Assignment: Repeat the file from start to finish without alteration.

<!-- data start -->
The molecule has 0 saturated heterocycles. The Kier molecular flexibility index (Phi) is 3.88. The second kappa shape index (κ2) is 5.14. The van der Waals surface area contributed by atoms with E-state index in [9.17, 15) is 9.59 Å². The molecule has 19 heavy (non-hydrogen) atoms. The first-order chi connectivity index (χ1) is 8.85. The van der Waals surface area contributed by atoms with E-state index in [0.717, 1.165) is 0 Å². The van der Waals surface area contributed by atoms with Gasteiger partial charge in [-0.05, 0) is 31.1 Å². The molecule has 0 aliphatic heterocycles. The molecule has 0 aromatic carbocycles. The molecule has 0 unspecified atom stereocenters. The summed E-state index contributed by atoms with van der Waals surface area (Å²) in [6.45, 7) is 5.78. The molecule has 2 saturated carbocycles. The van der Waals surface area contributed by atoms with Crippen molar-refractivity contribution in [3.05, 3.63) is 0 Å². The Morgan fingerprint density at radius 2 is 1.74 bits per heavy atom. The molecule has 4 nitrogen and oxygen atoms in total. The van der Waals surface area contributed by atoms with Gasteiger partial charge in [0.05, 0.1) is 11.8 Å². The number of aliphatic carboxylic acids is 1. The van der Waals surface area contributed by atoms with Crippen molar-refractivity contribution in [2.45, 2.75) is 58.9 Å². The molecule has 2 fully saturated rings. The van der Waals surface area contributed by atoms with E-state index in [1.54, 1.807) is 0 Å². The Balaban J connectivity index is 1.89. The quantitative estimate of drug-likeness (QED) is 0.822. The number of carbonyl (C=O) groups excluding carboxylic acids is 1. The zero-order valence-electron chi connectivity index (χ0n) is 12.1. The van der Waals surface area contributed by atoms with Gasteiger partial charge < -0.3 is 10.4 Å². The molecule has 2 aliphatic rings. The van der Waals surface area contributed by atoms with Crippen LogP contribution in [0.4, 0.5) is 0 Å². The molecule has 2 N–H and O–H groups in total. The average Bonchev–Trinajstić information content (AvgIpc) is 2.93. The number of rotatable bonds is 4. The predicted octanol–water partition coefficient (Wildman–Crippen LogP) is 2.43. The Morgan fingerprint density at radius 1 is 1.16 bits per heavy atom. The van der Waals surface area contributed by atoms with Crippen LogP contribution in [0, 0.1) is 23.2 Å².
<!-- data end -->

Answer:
The molecule has 0 saturated heterocycles. The Kier molecular flexibility index (Phi) is 3.88. The second kappa shape index (κ2) is 5.14. The van der Waals surface area contributed by atoms with E-state index in [9.17, 15) is 9.59 Å². The molecule has 19 heavy (non-hydrogen) atoms. The first-order chi connectivity index (χ1) is 8.85. The van der Waals surface area contributed by atoms with E-state index in [0.717, 1.165) is 0 Å². The van der Waals surface area contributed by atoms with Gasteiger partial charge in [-0.05, 0) is 31.1 Å². The molecule has 0 aliphatic heterocycles. The molecule has 0 aromatic carbocycles. The molecule has 0 unspecified atom stereocenters. The summed E-state index contributed by atoms with van der Waals surface area (Å²) in [6.45, 7) is 5.78. The molecule has 2 saturated carbocycles. The van der Waals surface area contributed by atoms with Crippen molar-refractivity contribution in [3.05, 3.63) is 0 Å². The Morgan fingerprint density at radius 2 is 1.74 bits per heavy atom. The molecule has 4 nitrogen and oxygen atoms in total. The van der Waals surface area contributed by atoms with Gasteiger partial charge in [0.05, 0.1) is 11.8 Å². The number of aliphatic carboxylic acids is 1. The van der Waals surface area contributed by atoms with Crippen molar-refractivity contribution in [2.45, 2.75) is 58.9 Å². The molecule has 2 fully saturated rings. The van der Waals surface area contributed by atoms with E-state index in [1.54, 1.807) is 0 Å². The Balaban J connectivity index is 1.89. The quantitative estimate of drug-likeness (QED) is 0.822. The number of carbonyl (C=O) groups excluding carboxylic acids is 1. The zero-order valence-electron chi connectivity index (χ0n) is 12.1. The van der Waals surface area contributed by atoms with Gasteiger partial charge < -0.3 is 10.4 Å². The molecule has 2 aliphatic rings. The van der Waals surface area contributed by atoms with Crippen LogP contribution in [0.4, 0.5) is 0 Å². The molecule has 2 N–H and O–H groups in total. The average Bonchev–Trinajstić information content (AvgIpc) is 2.93. The number of rotatable bonds is 4. The predicted octanol–water partition coefficient (Wildman–Crippen LogP) is 2.43. The Morgan fingerprint density at radius 1 is 1.16 bits per heavy atom. The van der Waals surface area contributed by atoms with Crippen LogP contribution in [0, 0.1) is 23.2 Å².